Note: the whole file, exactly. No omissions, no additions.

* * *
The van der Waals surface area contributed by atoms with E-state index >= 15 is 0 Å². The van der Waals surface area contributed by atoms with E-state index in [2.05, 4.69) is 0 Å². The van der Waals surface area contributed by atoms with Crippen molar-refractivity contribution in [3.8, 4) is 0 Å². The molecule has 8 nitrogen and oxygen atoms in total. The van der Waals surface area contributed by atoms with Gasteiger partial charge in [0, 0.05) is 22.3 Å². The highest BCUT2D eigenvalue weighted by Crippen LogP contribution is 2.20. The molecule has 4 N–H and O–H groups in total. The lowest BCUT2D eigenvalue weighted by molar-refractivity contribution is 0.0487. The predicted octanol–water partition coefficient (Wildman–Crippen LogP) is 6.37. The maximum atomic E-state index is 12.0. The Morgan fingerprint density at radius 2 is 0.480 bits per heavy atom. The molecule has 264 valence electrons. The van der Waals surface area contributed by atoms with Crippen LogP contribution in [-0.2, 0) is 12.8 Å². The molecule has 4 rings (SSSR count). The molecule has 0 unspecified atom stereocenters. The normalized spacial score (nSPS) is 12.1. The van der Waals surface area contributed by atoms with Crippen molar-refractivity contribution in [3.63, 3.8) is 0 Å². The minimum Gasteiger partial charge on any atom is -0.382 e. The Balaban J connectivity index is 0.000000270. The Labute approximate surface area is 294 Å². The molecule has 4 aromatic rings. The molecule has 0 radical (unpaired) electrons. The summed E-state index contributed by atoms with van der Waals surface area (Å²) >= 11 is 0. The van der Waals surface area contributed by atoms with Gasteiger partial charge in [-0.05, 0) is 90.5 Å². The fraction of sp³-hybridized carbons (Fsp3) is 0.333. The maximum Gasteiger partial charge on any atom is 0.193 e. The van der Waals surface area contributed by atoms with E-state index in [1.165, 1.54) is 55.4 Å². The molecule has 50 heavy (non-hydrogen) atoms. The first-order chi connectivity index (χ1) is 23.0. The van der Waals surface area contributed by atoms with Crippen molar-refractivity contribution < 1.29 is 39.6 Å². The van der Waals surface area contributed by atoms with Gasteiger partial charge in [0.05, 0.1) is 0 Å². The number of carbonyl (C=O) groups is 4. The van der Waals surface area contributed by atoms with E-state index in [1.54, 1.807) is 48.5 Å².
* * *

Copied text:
The van der Waals surface area contributed by atoms with E-state index >= 15 is 0 Å². The van der Waals surface area contributed by atoms with E-state index in [2.05, 4.69) is 0 Å². The van der Waals surface area contributed by atoms with Crippen molar-refractivity contribution in [3.8, 4) is 0 Å². The molecule has 8 nitrogen and oxygen atoms in total. The van der Waals surface area contributed by atoms with Gasteiger partial charge in [0, 0.05) is 22.3 Å². The highest BCUT2D eigenvalue weighted by Crippen LogP contribution is 2.20. The molecule has 4 N–H and O–H groups in total. The lowest BCUT2D eigenvalue weighted by molar-refractivity contribution is 0.0487. The predicted octanol–water partition coefficient (Wildman–Crippen LogP) is 6.37. The maximum atomic E-state index is 12.0. The Morgan fingerprint density at radius 2 is 0.480 bits per heavy atom. The molecule has 264 valence electrons. The van der Waals surface area contributed by atoms with Crippen LogP contribution in [-0.2, 0) is 12.8 Å². The molecule has 4 rings (SSSR count). The molecule has 0 unspecified atom stereocenters. The normalized spacial score (nSPS) is 12.1. The van der Waals surface area contributed by atoms with Crippen molar-refractivity contribution in [3.63, 3.8) is 0 Å². The minimum Gasteiger partial charge on any atom is -0.382 e. The Balaban J connectivity index is 0.000000270. The Labute approximate surface area is 294 Å². The molecule has 4 aromatic rings. The molecule has 0 radical (unpaired) electrons. The summed E-state index contributed by atoms with van der Waals surface area (Å²) >= 11 is 0. The van der Waals surface area contributed by atoms with Gasteiger partial charge in [-0.05, 0) is 90.5 Å². The fraction of sp³-hybridized carbons (Fsp3) is 0.333. The maximum Gasteiger partial charge on any atom is 0.193 e. The van der Waals surface area contributed by atoms with E-state index in [1.165, 1.54) is 55.4 Å². The molecule has 50 heavy (non-hydrogen) atoms. The first-order chi connectivity index (χ1) is 23.0. The van der Waals surface area contributed by atoms with Crippen molar-refractivity contribution < 1.29 is 39.6 Å². The van der Waals surface area contributed by atoms with Gasteiger partial charge in [0.05, 0.1) is 0 Å². The number of carbonyl (C=O) groups is 4. The van der Waals surface area contributed by atoms with E-state index in [1.54, 1.807) is 48.5 Å².